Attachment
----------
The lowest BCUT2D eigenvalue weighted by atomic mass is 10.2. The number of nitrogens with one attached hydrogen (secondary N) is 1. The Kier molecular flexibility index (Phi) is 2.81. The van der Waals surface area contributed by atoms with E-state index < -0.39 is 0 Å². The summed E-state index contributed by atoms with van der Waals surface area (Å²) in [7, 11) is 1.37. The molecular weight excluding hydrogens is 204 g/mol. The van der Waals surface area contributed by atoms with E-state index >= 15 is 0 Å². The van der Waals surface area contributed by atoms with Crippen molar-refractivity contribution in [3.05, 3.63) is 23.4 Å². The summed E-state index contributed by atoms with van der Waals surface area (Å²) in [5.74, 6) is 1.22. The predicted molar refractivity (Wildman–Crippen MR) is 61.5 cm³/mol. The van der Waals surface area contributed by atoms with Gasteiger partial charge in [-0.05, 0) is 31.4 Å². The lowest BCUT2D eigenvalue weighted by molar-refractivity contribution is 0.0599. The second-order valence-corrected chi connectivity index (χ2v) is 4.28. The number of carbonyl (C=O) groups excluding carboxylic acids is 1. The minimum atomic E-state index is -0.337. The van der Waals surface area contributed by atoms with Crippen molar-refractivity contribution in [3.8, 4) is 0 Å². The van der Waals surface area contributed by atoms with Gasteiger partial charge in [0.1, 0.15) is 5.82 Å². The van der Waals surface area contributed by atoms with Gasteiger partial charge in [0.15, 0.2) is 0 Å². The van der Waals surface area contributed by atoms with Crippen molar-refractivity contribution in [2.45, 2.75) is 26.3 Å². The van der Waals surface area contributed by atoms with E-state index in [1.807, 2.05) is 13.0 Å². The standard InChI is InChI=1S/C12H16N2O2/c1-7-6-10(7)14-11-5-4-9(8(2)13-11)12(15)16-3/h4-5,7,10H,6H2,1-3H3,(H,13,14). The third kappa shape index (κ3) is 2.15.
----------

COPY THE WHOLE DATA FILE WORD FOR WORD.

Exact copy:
The lowest BCUT2D eigenvalue weighted by atomic mass is 10.2. The number of nitrogens with one attached hydrogen (secondary N) is 1. The Kier molecular flexibility index (Phi) is 2.81. The van der Waals surface area contributed by atoms with E-state index < -0.39 is 0 Å². The summed E-state index contributed by atoms with van der Waals surface area (Å²) in [7, 11) is 1.37. The molecular weight excluding hydrogens is 204 g/mol. The van der Waals surface area contributed by atoms with E-state index >= 15 is 0 Å². The van der Waals surface area contributed by atoms with Crippen molar-refractivity contribution in [3.05, 3.63) is 23.4 Å². The summed E-state index contributed by atoms with van der Waals surface area (Å²) in [5.74, 6) is 1.22. The predicted molar refractivity (Wildman–Crippen MR) is 61.5 cm³/mol. The van der Waals surface area contributed by atoms with Gasteiger partial charge in [-0.05, 0) is 31.4 Å². The lowest BCUT2D eigenvalue weighted by molar-refractivity contribution is 0.0599. The second-order valence-corrected chi connectivity index (χ2v) is 4.28. The number of carbonyl (C=O) groups excluding carboxylic acids is 1. The minimum atomic E-state index is -0.337. The van der Waals surface area contributed by atoms with Crippen molar-refractivity contribution in [3.8, 4) is 0 Å². The van der Waals surface area contributed by atoms with Gasteiger partial charge in [0.1, 0.15) is 5.82 Å². The van der Waals surface area contributed by atoms with Gasteiger partial charge in [0.15, 0.2) is 0 Å². The van der Waals surface area contributed by atoms with Crippen molar-refractivity contribution in [2.45, 2.75) is 26.3 Å². The van der Waals surface area contributed by atoms with E-state index in [1.807, 2.05) is 13.0 Å². The standard InChI is InChI=1S/C12H16N2O2/c1-7-6-10(7)14-11-5-4-9(8(2)13-11)12(15)16-3/h4-5,7,10H,6H2,1-3H3,(H,13,14). The third kappa shape index (κ3) is 2.15.